STANLEY, Falkland Islands – The Falkland Islands have become a paradise for wildlife enthusiasts. Decades of good management and conversation policies have helped the different species to advance under this shield. One of those, emblematic, and identified to the image and spirit of the Falklands are penguins. Although not included in the Islands' crest they are virtually everywhere, souvenirs, stamps, badges, pictures, T shirts, and particularly in Volunteer Point, relatively close to Stanley, where the majestic King penguins enjoy a growing rookery, shared with their Gentoo and Magellanic cousins.
Volunteer Point is a nature reserve of around 10,000 acres and is part of Johnson’s Harbour farm, which is 54,000 acres. Volunteer Point was named after the ship Volunteer that visited in 1815. Johnson’s Harbour was established in 1870 by George Patterson Smith and stayed in the Smith family until 2011 when it was sold to Mrs. Jan Cheek.
Volunteer House was built in the 1960’s next to the remains of an old stone house that was built around 1877.
Volunteer Point is well know by wildlife and photography enthusiasts because of the large number of king penguins that are found there. This is one of the easiest sites to access king penguins and every year several thousand visitors take the opportunity to do a day visit via cruise ships or have an overnight stay while doing a tour in the islands.
In 1971 there were around 31 pairs of king penguins on the green but the latest count in 2020 has around 2000 pairs of adults and there were 860 chicks which is the most chicks recorded since records have been kept. Good management of the area and restrictions on numbers of visitors permitted has helped with these excellent figures.
King penguins in the Falklands only bread twice in 3 years and only lay 1 egg. Eggs are laid between mid November and the end of December and they start to hatch from the end of December until March. Both male and female take turns sitting on the egg or looking after the chicks.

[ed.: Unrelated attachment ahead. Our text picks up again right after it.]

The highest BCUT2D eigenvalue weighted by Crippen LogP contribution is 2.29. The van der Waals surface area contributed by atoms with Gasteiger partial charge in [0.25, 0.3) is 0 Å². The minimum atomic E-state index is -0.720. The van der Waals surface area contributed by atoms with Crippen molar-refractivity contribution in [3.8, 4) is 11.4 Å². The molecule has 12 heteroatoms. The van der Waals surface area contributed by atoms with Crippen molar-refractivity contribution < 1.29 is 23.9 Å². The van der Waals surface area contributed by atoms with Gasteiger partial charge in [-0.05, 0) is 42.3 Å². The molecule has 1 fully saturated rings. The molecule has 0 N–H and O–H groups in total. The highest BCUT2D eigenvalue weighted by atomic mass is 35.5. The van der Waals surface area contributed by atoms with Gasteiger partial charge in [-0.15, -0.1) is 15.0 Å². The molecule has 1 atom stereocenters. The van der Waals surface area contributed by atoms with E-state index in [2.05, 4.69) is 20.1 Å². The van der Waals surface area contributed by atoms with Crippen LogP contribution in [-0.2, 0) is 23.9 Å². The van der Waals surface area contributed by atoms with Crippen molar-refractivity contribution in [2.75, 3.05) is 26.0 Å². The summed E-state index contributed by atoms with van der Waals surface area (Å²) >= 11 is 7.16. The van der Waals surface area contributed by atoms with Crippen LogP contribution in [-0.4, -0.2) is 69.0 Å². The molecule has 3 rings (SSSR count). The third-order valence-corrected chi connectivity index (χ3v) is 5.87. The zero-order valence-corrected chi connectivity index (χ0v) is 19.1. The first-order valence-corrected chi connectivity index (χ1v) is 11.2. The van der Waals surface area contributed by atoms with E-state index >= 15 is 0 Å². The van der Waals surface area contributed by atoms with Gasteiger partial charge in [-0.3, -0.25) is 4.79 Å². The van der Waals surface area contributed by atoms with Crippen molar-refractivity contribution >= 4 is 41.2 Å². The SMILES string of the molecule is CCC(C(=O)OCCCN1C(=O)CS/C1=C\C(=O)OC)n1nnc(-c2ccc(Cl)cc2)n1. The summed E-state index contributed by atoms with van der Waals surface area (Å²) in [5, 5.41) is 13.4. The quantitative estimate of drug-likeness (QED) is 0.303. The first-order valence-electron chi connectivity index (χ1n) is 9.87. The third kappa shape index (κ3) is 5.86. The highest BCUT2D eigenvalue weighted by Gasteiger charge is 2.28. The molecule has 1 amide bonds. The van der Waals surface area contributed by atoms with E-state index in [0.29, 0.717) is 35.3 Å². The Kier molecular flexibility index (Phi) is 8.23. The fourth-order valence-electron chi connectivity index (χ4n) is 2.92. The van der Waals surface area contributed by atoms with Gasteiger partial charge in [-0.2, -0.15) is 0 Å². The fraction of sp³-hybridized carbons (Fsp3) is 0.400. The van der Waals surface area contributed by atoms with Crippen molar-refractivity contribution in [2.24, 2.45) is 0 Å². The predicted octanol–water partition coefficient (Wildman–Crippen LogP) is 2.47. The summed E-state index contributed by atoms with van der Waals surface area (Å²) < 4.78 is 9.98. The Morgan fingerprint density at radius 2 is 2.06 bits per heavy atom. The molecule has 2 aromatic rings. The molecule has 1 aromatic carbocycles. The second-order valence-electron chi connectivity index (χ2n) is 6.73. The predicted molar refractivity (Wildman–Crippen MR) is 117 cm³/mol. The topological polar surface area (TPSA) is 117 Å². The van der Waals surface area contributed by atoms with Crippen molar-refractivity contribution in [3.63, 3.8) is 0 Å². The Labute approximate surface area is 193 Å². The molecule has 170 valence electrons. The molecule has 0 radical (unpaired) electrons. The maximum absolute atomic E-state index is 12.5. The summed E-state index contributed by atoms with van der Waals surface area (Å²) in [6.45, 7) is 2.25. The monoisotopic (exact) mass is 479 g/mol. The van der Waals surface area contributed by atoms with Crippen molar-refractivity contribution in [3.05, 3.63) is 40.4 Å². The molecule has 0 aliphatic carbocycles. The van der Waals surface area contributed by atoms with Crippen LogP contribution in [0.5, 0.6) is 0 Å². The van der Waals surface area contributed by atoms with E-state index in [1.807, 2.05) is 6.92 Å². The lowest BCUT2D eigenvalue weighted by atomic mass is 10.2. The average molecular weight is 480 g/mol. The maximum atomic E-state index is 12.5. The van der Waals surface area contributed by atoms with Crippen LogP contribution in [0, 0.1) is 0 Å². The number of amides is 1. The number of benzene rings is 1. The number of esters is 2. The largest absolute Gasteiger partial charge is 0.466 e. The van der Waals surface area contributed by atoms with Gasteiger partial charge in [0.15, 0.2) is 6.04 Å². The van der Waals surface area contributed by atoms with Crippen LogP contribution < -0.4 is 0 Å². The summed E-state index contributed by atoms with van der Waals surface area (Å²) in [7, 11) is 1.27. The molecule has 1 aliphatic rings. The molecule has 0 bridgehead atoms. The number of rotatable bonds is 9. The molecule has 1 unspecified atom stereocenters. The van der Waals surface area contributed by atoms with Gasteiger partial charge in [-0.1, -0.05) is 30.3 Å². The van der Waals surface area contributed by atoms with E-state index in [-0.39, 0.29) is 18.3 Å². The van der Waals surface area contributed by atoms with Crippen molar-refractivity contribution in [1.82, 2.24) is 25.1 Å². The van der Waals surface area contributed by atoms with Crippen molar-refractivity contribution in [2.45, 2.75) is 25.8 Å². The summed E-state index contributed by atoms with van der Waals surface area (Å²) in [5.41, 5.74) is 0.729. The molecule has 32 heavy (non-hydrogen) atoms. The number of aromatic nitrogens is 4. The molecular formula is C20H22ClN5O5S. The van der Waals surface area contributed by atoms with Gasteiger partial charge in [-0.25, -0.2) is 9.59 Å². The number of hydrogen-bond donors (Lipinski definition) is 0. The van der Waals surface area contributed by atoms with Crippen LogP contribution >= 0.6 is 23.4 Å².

When chicks hatch they look a bit strange and prehistoric looking but within a couple of weeks they start to turn brown and fluffy and by April most are quite big but have to relight on the adults for food until around November when they get there full feathers and are able to go to sea for the first time. When the adults go to sea for food for the chicks they can go up to 100Km off shore and can be away for 3 to 10 days at a time. While one adult is at sea feeding the other has to stay with the egg or chick until the partner returns.
As the chicks get bigger both adults then have to go out to sea to look for food and during this time the chicks gather together in a crèche for safety with only a small numbers of adults remaining. Through satellite tracking it was shown that the young penguins head north from the Falklands and head to an area off Rio De Janero where there are rich fishing grounds. Once the penguins are around 3 years old they return to the Falklands to start breeding.
Apart from king penguins there are also around 1800 pairs of gentoo penguins and similar numbers of magellanic penguins.
During the season 1st October to the end of April Volunteer House is open to guests for overnight stays. Accommodation is on a full board bases and there are two rooms with single beds in both rooms. All wildlife is a very short walk from the house and overnight stays offer great opportunities to get great sunrise and sunset photos. There is a wonderful white sand beach, which is approximately 2km long. Also in the area are great areas to walk with great views.
Photos can be seen at https://www.facebook.com/volunteershouse
Contact Derek and Trudi Pettersson email@example.com
Photos by Derek Pettersson
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